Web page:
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Title:Laid Off From My $240k Engineering Job - Here's Whats Next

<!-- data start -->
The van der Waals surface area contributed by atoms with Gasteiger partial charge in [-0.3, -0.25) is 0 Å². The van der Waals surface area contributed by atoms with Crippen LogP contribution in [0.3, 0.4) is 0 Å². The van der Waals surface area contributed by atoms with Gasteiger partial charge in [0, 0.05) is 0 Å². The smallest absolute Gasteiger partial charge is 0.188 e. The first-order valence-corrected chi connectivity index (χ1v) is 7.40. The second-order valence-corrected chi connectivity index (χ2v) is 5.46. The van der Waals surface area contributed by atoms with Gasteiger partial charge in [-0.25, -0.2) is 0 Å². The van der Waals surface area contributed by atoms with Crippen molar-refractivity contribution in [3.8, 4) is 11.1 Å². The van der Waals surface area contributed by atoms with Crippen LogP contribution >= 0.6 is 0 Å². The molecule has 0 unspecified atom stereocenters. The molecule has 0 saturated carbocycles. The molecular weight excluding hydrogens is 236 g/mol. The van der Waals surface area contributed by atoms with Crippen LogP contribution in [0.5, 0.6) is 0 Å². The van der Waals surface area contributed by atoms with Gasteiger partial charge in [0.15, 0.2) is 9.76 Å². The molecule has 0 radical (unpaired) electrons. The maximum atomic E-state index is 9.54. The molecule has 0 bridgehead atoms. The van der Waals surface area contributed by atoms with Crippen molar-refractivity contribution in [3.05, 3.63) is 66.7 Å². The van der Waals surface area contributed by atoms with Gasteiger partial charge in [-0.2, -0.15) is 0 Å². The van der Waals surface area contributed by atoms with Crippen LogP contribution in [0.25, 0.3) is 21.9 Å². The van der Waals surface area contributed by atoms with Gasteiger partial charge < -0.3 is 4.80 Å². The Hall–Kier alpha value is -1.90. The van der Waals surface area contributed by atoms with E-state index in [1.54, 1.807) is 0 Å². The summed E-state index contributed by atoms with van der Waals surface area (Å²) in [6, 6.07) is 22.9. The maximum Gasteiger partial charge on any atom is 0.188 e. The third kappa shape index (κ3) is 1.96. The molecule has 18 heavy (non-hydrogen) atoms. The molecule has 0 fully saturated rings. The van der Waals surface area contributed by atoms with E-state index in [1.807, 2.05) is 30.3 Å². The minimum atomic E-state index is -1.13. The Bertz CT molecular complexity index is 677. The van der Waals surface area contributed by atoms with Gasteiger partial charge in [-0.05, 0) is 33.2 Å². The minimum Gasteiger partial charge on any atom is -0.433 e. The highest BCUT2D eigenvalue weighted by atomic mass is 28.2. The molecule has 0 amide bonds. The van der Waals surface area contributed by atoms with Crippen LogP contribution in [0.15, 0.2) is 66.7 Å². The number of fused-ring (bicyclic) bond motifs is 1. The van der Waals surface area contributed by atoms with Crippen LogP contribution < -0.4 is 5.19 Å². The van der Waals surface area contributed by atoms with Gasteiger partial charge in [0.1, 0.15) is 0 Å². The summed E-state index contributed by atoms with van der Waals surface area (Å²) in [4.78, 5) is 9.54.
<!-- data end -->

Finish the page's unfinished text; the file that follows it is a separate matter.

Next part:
In this candid video, I find myself discussing a topic I never thought I'd have to address - the sudden cancellation of my year-long contract just two weeks ago. As someone with over 15 years of experience in a volatile industry, layoffs unfortunately aren't unfamiliar territory for me. But each time feels like a new blow, especially when you have a family, a mortgage, and plans for the year. Despite my initial reluctance, I believe it's crucial to shed light on the tough times as well. So, here I am, sharing my thoughts on how to tackle such situations and how I mentor younger engineers through similar challenges. First and foremost, it's essential to take a breath. This is undoubtedly difficult, but your response matters. Remaining professional is key, even when emotions run high. I've learned that burning bridges or being confrontational serves no purpose. Preserving relationships and showcasing professionalism in your final days can make a lasting impression. It's worth noting that management often grapples with these decisions too. While it's natural to feel slighted, focusing on the next step is paramount. Utilize connections within your network and explore potential leads. People are often willing to lend a hand during times of need. Furthermore, reflecting on your tenure at the company is valuable. Identify areas for personal growth and understand the broader business dynamics that led to the decision. This introspection provides insights for future endeavors. As I embark on my job hunt, I invite you to join me on this journey. Subscribe to follow my unconventional approach and witness firsthand the strategies I employ. It's bound to be a unique experience, and I promise to share all the details in my upcoming videos. Thank you for your support, and here's to navigating uncertain waters together. Wish me luck! --------- I've been a software engineer since 2008 and with over a decade of experience, the industry is as crazy and as varied as ever. I continually get asked for career advice and how to navigate writing code for a living and I wanted to share everything I've learned in hopes that I can help someone who is just starting in software engineering, who has been in it for a while and is too afraid to ask, or the seasoned vet to either agree or argue with me. The intent of this channel is to have multiple series that include the following topics: 💰 Compensation 📈 Negotiations 📚 Career advice and guidance 📈 Stocks, RSUs, Stock options, and ESPP plans 👨‍🏫 Engineering interviews I've done just about everything in software from working for 3 person start ups, 300 person start ups, silicon valley companies, Fortune 500 companies, small teams, big teams, W2 employment and 1099 contracting, full time contracting and moonlight part time work, independent development, launching my own web apps and iphone app.


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